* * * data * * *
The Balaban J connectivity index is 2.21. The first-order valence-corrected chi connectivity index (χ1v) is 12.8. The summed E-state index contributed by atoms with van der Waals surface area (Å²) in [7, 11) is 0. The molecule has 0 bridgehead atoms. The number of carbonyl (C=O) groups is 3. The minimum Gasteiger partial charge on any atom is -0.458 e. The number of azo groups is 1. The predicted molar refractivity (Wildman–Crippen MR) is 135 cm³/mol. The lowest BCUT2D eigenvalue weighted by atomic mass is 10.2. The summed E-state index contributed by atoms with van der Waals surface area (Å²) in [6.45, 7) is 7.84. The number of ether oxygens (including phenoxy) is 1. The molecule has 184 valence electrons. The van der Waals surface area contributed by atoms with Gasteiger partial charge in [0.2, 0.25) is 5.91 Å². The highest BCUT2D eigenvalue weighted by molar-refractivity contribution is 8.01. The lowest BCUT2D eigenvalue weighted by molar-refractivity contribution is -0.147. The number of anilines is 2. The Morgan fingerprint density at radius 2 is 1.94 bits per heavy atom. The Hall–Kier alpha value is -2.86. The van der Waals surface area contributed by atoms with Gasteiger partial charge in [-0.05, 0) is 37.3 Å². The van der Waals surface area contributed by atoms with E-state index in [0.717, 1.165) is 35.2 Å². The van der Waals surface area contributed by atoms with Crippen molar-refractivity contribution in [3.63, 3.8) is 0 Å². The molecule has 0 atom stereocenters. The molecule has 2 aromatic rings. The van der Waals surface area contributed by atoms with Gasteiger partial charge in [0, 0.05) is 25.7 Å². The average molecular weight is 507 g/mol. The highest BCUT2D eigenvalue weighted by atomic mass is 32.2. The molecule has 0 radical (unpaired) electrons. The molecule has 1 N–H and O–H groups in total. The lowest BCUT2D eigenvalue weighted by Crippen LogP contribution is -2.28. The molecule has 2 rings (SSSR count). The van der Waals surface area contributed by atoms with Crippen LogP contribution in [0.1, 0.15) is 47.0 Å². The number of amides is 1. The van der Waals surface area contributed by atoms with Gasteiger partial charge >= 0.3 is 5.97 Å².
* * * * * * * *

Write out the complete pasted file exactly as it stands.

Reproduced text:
The Balaban J connectivity index is 2.21. The first-order valence-corrected chi connectivity index (χ1v) is 12.8. The summed E-state index contributed by atoms with van der Waals surface area (Å²) in [7, 11) is 0. The molecule has 0 bridgehead atoms. The number of carbonyl (C=O) groups is 3. The minimum Gasteiger partial charge on any atom is -0.458 e. The number of azo groups is 1. The predicted molar refractivity (Wildman–Crippen MR) is 135 cm³/mol. The lowest BCUT2D eigenvalue weighted by atomic mass is 10.2. The summed E-state index contributed by atoms with van der Waals surface area (Å²) in [6.45, 7) is 7.84. The number of ether oxygens (including phenoxy) is 1. The molecule has 184 valence electrons. The van der Waals surface area contributed by atoms with Gasteiger partial charge in [0.2, 0.25) is 5.91 Å². The highest BCUT2D eigenvalue weighted by molar-refractivity contribution is 8.01. The lowest BCUT2D eigenvalue weighted by molar-refractivity contribution is -0.147. The number of anilines is 2. The Morgan fingerprint density at radius 2 is 1.94 bits per heavy atom. The Hall–Kier alpha value is -2.86. The van der Waals surface area contributed by atoms with Gasteiger partial charge in [-0.05, 0) is 37.3 Å². The van der Waals surface area contributed by atoms with E-state index in [0.717, 1.165) is 35.2 Å². The van der Waals surface area contributed by atoms with Crippen molar-refractivity contribution in [3.63, 3.8) is 0 Å². The molecule has 0 atom stereocenters. The molecule has 2 aromatic rings. The van der Waals surface area contributed by atoms with Gasteiger partial charge in [0, 0.05) is 25.7 Å². The average molecular weight is 507 g/mol. The highest BCUT2D eigenvalue weighted by atomic mass is 32.2. The molecule has 0 radical (unpaired) electrons. The molecule has 1 N–H and O–H groups in total. The lowest BCUT2D eigenvalue weighted by Crippen LogP contribution is -2.28. The molecule has 2 rings (SSSR count). The van der Waals surface area contributed by atoms with Crippen LogP contribution in [0.1, 0.15) is 47.0 Å². The number of amides is 1. The van der Waals surface area contributed by atoms with Gasteiger partial charge >= 0.3 is 5.97 Å².